25th January 2019 - 5 min read
While you might think that it’s alright to carry out a business on a small scale without having to register, it’s really better that you do and here are some really important reasons to do so:
Because it’s illegal not to. According to the Registration of Business Act 1956, any type of business or trade carried out for profit except charitable or regular employment, needs to be registered with Syarikat Suruhanjaya Malaysia (SSM). If you are found guilty of operating without a license, the penalties are severe – RM50,000 or imprisonment for up to two years or both!
Because it’ll help with financing and tax write-offs. Your business loan application will be received much more favourably than if you were to apply as an unemployed person. Moreover, when writing off business or asset expenses like a company car for tax purpooses, note that it typically needs to be registered under the business name.
Because it’s better for business. Clients or customers are likely to trust a registered business more than they would one that is operating unlicensed.
Note that the basic requirements to register a business is that the owner is a Malaysian Citizen or Permanent Resident and aged 18 years and above.
So now you know who can register and why you need to, let’s go through the relatively easy and inexpensive process of getting it done.
It’s really quite a simple process, one that’ll yield a shiny new business certificate as quickly as one to two hours after the application is made (barring any unexpected catastrophes or delays of course). Only the actual owners and partners are allowed to apply, so don’t send anybody else in your place. Here are the three steps to registering your business:
If you’re doing this for the first time, there are a few types of business entities that you can register as in Malaysia. The first is a sole proprietorship, which is owned by a single owner. Next is the partnership where your business is jointly owned by two or more people (up to 20 partners).
You also have the option of registering as a Limited Liability Partnership or Private Limited Company (‘Sdn Bhd’). These two types give you better financial protection but the set-up isn’t as easy and capital costs can be high. They also have extra steps you have to fulfil like yearly accounts audits and preparing annual returns reports. You can check out a full exploration of the different business entities and their pros and cons, in our full article on the topic.
For the purposes of a side business, we recommend and will assume that you’re going for a sole proprietorship or partnership entity. Now, on to the next step!
Before you get creative with choosing a name for your new business venture, note that a ‘trade name’ e.g. ‘ABC Restaurant’ will require approval first (Form PNA 42) from the Registrar of Business at SSM. Moreover, there are guidelines when choosing a name. For instance, it shouldn’t be more than 50 characters long and must be in accordance with the business type. See the full list of guidelines [here].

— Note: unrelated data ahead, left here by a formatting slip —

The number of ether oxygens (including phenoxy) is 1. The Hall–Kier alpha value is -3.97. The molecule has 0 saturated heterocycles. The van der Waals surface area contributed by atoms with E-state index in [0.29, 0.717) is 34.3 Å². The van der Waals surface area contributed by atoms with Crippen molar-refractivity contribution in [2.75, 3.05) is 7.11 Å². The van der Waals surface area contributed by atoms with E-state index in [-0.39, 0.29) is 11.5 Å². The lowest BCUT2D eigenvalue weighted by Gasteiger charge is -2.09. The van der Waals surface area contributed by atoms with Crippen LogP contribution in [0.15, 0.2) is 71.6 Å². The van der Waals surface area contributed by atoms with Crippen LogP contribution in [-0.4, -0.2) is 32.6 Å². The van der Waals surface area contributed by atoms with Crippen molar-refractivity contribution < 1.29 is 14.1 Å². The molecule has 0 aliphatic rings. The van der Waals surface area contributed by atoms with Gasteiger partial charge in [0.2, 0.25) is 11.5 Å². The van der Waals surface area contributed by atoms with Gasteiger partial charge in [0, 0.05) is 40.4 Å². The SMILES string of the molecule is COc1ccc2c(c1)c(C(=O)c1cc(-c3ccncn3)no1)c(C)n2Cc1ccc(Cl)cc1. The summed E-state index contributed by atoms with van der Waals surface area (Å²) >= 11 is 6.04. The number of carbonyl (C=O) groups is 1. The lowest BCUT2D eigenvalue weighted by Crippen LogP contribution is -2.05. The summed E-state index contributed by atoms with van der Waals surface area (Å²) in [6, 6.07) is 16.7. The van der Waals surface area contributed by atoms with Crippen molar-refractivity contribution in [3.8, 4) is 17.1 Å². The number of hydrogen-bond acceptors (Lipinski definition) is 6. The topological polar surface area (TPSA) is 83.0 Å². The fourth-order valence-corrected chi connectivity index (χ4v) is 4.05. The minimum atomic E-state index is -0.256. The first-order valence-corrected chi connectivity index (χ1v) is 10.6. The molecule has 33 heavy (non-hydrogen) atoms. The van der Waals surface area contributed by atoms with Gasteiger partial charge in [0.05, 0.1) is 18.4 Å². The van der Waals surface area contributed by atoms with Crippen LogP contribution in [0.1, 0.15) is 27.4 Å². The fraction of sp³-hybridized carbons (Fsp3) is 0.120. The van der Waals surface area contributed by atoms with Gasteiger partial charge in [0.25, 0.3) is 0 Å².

However, using your ‘personal name’ as per your Identity Card to register a business doesn’t require you to apply for approval. Still, since a name change is not allowed, if you do want a different name for your business later on, you will need to re-register your business – so choose wisely.
Fill up the Business Registration Form (Form A) and sign it, if you are registering a partnership be sure to supply a copy of your partnership agreement and have your partner(s) sign the form as well. If your business requires any special licenses or permits, do attach these as well.
Sole proprietors using their personal name will need to pay a registration fee of RM30 whereas partnerships and sole proprietorships using a trade name will pay a fee of RM60. Each branch registered is charged a fee of RM5.
You can register at a branch counter or online. If your application is approved, you’ll have your business certificate within one hour. Also, don’t forget to renew your registration on time as you will have to re-register your business if the license has expired for more than 12 months.
If you are starting a small business and don’t have the funds you need, you might want to consider a personal loan to help finance your start-up costs. Check out some of the best personal loans available in Malaysia on our comparison page now to find one that is just right for your business.
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